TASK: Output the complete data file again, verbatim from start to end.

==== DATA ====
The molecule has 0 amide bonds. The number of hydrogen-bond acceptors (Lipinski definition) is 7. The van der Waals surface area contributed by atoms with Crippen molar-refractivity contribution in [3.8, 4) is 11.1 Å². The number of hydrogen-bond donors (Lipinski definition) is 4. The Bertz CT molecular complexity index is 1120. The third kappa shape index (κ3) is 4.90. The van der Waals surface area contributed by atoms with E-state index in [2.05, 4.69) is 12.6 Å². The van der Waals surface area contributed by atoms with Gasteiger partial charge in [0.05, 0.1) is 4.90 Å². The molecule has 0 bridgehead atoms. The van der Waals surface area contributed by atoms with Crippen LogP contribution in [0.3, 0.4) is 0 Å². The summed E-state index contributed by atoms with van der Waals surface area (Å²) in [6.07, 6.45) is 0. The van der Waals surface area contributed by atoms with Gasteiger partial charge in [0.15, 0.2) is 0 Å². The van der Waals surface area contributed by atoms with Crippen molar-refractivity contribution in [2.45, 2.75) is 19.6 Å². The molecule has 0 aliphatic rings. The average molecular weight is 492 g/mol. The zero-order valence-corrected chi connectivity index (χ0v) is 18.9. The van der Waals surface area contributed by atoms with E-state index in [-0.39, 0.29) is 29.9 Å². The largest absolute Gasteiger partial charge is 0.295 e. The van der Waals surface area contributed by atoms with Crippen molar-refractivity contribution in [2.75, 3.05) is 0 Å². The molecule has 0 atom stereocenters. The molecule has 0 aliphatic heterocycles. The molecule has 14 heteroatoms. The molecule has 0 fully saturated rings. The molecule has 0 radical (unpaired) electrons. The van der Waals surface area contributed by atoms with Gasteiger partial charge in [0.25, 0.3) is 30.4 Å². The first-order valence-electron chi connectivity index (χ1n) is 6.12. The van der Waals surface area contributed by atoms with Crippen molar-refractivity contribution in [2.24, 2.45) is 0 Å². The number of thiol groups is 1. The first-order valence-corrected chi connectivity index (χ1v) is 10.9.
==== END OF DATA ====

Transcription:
The molecule has 0 amide bonds. The number of hydrogen-bond acceptors (Lipinski definition) is 7. The van der Waals surface area contributed by atoms with Crippen molar-refractivity contribution in [3.8, 4) is 11.1 Å². The number of hydrogen-bond donors (Lipinski definition) is 4. The Bertz CT molecular complexity index is 1120. The third kappa shape index (κ3) is 4.90. The van der Waals surface area contributed by atoms with E-state index in [2.05, 4.69) is 12.6 Å². The van der Waals surface area contributed by atoms with Gasteiger partial charge in [0.05, 0.1) is 4.90 Å². The molecule has 0 bridgehead atoms. The van der Waals surface area contributed by atoms with Crippen LogP contribution in [0.3, 0.4) is 0 Å². The summed E-state index contributed by atoms with van der Waals surface area (Å²) in [6.07, 6.45) is 0. The van der Waals surface area contributed by atoms with Gasteiger partial charge in [0.15, 0.2) is 0 Å². The van der Waals surface area contributed by atoms with Crippen molar-refractivity contribution in [2.45, 2.75) is 19.6 Å². The molecule has 0 aliphatic rings. The average molecular weight is 492 g/mol. The zero-order valence-corrected chi connectivity index (χ0v) is 18.9. The van der Waals surface area contributed by atoms with E-state index in [-0.39, 0.29) is 29.9 Å². The largest absolute Gasteiger partial charge is 0.295 e. The van der Waals surface area contributed by atoms with Crippen molar-refractivity contribution in [2.75, 3.05) is 0 Å². The molecule has 0 atom stereocenters. The molecule has 0 aliphatic heterocycles. The molecule has 14 heteroatoms. The molecule has 0 fully saturated rings. The molecule has 0 radical (unpaired) electrons. The van der Waals surface area contributed by atoms with Gasteiger partial charge in [0.25, 0.3) is 30.4 Å². The first-order valence-electron chi connectivity index (χ1n) is 6.12. The van der Waals surface area contributed by atoms with Crippen molar-refractivity contribution in [2.24, 2.45) is 0 Å². The number of thiol groups is 1. The first-order valence-corrected chi connectivity index (χ1v) is 10.9.